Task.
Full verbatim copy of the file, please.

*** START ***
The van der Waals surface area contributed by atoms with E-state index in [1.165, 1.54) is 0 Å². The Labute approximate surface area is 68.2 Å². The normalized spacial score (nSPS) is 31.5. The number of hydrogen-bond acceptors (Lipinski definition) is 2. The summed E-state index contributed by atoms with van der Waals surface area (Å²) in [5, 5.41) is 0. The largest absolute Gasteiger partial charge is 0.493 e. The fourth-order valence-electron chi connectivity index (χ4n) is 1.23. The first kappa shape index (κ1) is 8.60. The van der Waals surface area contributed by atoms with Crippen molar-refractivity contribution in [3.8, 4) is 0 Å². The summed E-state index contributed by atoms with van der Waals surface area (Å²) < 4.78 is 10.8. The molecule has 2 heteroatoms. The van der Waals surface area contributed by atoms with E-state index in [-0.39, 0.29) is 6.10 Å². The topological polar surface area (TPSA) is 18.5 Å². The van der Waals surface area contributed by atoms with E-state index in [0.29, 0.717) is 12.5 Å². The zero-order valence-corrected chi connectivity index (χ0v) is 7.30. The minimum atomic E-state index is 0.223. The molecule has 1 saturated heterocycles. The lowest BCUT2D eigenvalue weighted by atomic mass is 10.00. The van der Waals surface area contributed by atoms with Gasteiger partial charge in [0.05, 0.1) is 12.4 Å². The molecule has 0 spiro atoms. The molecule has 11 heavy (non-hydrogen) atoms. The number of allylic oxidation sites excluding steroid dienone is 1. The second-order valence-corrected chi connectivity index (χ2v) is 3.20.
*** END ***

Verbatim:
The van der Waals surface area contributed by atoms with E-state index in [1.165, 1.54) is 0 Å². The Labute approximate surface area is 68.2 Å². The normalized spacial score (nSPS) is 31.5. The number of hydrogen-bond acceptors (Lipinski definition) is 2. The summed E-state index contributed by atoms with van der Waals surface area (Å²) in [5, 5.41) is 0. The largest absolute Gasteiger partial charge is 0.493 e. The fourth-order valence-electron chi connectivity index (χ4n) is 1.23. The first kappa shape index (κ1) is 8.60. The van der Waals surface area contributed by atoms with Crippen molar-refractivity contribution in [3.8, 4) is 0 Å². The summed E-state index contributed by atoms with van der Waals surface area (Å²) < 4.78 is 10.8. The molecule has 2 heteroatoms. The van der Waals surface area contributed by atoms with E-state index in [-0.39, 0.29) is 6.10 Å². The topological polar surface area (TPSA) is 18.5 Å². The van der Waals surface area contributed by atoms with E-state index in [0.29, 0.717) is 12.5 Å². The zero-order valence-corrected chi connectivity index (χ0v) is 7.30. The minimum atomic E-state index is 0.223. The molecule has 1 saturated heterocycles. The lowest BCUT2D eigenvalue weighted by atomic mass is 10.00. The van der Waals surface area contributed by atoms with Gasteiger partial charge in [0.05, 0.1) is 12.4 Å². The molecule has 0 spiro atoms. The molecule has 11 heavy (non-hydrogen) atoms. The number of allylic oxidation sites excluding steroid dienone is 1. The second-order valence-corrected chi connectivity index (χ2v) is 3.20.